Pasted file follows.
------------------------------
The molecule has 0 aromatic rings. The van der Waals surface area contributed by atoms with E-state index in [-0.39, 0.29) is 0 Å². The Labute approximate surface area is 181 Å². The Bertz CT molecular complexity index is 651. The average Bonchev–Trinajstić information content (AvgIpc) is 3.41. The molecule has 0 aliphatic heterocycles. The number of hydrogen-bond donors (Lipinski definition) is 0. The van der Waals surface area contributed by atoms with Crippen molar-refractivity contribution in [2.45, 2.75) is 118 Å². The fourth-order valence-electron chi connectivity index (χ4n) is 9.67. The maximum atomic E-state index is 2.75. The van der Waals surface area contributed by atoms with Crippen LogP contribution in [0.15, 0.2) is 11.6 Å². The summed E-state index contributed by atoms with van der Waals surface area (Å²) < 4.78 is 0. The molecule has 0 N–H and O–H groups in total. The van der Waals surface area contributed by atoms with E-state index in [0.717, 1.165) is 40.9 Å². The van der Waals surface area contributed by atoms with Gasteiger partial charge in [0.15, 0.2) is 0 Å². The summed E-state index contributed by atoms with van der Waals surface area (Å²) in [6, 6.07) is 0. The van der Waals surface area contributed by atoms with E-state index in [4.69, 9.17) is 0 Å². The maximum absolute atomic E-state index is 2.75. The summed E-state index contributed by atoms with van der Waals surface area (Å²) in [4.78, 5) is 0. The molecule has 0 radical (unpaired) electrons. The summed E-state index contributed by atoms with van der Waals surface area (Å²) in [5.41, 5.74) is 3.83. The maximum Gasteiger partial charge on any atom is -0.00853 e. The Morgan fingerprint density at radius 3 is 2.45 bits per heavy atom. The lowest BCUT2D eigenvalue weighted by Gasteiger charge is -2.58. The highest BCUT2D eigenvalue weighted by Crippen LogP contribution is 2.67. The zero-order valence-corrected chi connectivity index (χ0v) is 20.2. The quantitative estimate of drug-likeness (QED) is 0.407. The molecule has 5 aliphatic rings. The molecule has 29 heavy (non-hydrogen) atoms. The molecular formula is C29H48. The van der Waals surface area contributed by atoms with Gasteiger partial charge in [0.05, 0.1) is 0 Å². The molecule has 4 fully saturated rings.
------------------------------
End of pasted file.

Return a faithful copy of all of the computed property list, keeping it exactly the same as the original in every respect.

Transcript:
The molecule has 0 aromatic rings. The van der Waals surface area contributed by atoms with E-state index in [-0.39, 0.29) is 0 Å². The Labute approximate surface area is 181 Å². The Bertz CT molecular complexity index is 651. The average Bonchev–Trinajstić information content (AvgIpc) is 3.41. The molecule has 0 aliphatic heterocycles. The number of hydrogen-bond donors (Lipinski definition) is 0. The van der Waals surface area contributed by atoms with Crippen molar-refractivity contribution in [2.45, 2.75) is 118 Å². The fourth-order valence-electron chi connectivity index (χ4n) is 9.67. The maximum atomic E-state index is 2.75. The van der Waals surface area contributed by atoms with Crippen LogP contribution in [0.15, 0.2) is 11.6 Å². The summed E-state index contributed by atoms with van der Waals surface area (Å²) < 4.78 is 0. The molecule has 0 N–H and O–H groups in total. The van der Waals surface area contributed by atoms with E-state index in [0.717, 1.165) is 40.9 Å². The van der Waals surface area contributed by atoms with Gasteiger partial charge in [0.15, 0.2) is 0 Å². The summed E-state index contributed by atoms with van der Waals surface area (Å²) in [6, 6.07) is 0. The van der Waals surface area contributed by atoms with E-state index in [4.69, 9.17) is 0 Å². The maximum absolute atomic E-state index is 2.75. The summed E-state index contributed by atoms with van der Waals surface area (Å²) in [4.78, 5) is 0. The molecule has 0 radical (unpaired) electrons. The summed E-state index contributed by atoms with van der Waals surface area (Å²) in [5.41, 5.74) is 3.83. The maximum Gasteiger partial charge on any atom is -0.00853 e. The Morgan fingerprint density at radius 3 is 2.45 bits per heavy atom. The lowest BCUT2D eigenvalue weighted by Gasteiger charge is -2.58. The highest BCUT2D eigenvalue weighted by Crippen LogP contribution is 2.67. The zero-order valence-corrected chi connectivity index (χ0v) is 20.2. The quantitative estimate of drug-likeness (QED) is 0.407. The molecule has 5 aliphatic rings. The molecule has 29 heavy (non-hydrogen) atoms. The molecular formula is C29H48. The van der Waals surface area contributed by atoms with Gasteiger partial charge in [0.05, 0.1) is 0 Å². The molecule has 4 fully saturated rings.